reply to post by Sinter Klaas
I compleely agree Sinter!
And, I'll take it a couple of steps further and say drug offenses account for nearly 25% of the U.S. prison population, with the vast majority being
low level, non-violent offenders.
Now I do not use drugs myself, with the exception of alcohol and tobacco, which are drugs and in fact are probably more dangerous than a number of
illegal drugs, so my beliefs aren't about personal gain, but about us dealing with drug use and abuse the wrong way.
Most drug users started, or at least experimented with drugs when they were in their teens. Why, in large part because they were told not to and it
was a way of rebelling. And of course there was also the peer pressure.
Decriminalize drug use and you take away at least a part of the rebellious aspect. Beyond that, if we spent 1/10 the money on education and
rehabilitation that we spend on investigating, prosecuting and incarcerating drug users, the drug epidemic would probably be 1/10 of what it is
If you could walk into a drug store and buy crack coc aine over the counter for a quarter a hit, but it came with a warning that you WOULD become
addicted and that in a very short time your life would deteriorate to a point that you didn't care about your family, friends, career or anything
else that mattered, and your only concern would be getting another hit and staying high, how many people do you think would roll the dice?
Another benefit of decriminalization would be that the crime rate would drop exponentially, as would the cost to maintain our prison system.
The reason drugs are so expensive and so profitable is because they are illegal. Take the criminal aspect out of the equation and you take out the
Pharmaceutical coc aine costs next to nothing, yet because it is illegal the street value is marked up hundreds of times. Here's a link to a
1985 article from the Milwaukee Sentinel stating that pharmaceutical coc aine sold for $50 an ounce at the time. On the street the estimated
worth was placed at $2,500 an ounce. That a markup of 5000%, before a single cut. But, coc aine is probably cut at least 2 or 3 times before
getting to the user, and it's probably cut by over 50%, making the profit rise to TEN THOUSAND PERCENT! That's more lucrative than anything else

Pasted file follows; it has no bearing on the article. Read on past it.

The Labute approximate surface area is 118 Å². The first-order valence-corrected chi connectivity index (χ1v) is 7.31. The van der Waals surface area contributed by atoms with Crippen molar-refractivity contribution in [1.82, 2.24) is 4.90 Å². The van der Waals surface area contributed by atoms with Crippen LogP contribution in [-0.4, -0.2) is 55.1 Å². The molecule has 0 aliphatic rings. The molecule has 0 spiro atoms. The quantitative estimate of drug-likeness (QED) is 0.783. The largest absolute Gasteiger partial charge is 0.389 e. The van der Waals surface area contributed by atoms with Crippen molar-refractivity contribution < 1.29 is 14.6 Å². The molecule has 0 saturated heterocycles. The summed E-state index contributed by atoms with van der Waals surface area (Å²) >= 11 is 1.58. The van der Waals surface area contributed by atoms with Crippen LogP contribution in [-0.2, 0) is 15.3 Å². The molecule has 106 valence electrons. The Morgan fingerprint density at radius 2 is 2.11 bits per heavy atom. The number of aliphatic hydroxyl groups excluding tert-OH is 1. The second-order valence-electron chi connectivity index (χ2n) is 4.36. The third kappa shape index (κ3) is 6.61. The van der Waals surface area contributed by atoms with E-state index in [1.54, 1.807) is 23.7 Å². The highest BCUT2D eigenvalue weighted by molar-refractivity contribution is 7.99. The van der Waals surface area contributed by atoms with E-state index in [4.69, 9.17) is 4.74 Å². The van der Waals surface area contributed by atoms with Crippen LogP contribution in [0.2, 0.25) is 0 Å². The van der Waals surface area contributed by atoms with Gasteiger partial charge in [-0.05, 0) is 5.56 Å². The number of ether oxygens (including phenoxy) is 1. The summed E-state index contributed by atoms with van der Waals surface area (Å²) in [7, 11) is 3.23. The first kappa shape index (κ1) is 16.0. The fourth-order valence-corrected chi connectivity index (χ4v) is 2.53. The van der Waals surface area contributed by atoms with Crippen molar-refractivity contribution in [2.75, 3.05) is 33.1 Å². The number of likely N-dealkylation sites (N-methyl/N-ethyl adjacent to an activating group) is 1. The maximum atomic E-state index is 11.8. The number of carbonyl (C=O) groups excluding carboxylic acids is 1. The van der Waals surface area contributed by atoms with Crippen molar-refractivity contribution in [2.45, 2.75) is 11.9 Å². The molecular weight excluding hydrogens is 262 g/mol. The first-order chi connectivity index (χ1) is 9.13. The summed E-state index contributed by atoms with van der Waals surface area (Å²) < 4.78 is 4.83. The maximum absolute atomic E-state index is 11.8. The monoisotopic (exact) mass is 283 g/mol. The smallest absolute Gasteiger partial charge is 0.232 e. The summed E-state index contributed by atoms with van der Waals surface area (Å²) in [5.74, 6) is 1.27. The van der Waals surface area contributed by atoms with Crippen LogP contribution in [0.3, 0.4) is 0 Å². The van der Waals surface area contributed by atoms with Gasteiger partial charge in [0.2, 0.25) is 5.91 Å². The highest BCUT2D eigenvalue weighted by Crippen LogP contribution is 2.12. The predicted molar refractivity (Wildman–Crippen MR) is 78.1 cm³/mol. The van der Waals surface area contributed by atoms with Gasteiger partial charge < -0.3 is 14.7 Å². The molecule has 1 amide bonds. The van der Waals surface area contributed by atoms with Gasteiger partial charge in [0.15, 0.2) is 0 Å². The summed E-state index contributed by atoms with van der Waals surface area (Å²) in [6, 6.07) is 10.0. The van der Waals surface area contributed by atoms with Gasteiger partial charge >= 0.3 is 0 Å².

that I'm aware of. And we wonder why we have a drug problem!
And coc aine used to be legal as late as the early 1900's and was the ingredient in Coca Cola that gave it it's kick.
Now I'll go a step further and say that this war on drugs is responsible for thousands upon thousands of casualties.
Most first time users do NOT overdose, if anything they under-dose because they fear overdosing. Generally those that die from drug overdosing have
been using for some time, and know their limits. They die because they got a hold of a bad batch, or more accurately, they got a hold of a batch that
had not been cut as many times and was much more potent batch than what they were used to using, They used their usual amount, but because it hadn't
been cut as much as what they were used to and was far more potent, it killed them. Or, someone in the distribution chain cut it with something else
that killed them.
Remove the criminal aspect and even if drug use and abuse didn't decrease they would at least be clean, uncut and safer for those that did use, and
the casualty rate would dramatically decrease.
Provide education and rehabilition instead of incarcaration, and we might even make it possible to more easily reintegrate abusers into society.
As it stands now, we lock them up and when they come out of prison not only have they been out of society for some time, but they also have a criminal
record and are likely to find it rather difficult to find decent employment. As a result they may feel their only option is a life of crime.
And, they just graduated from where? Crime School!
Yeah, what we're doing ain't working!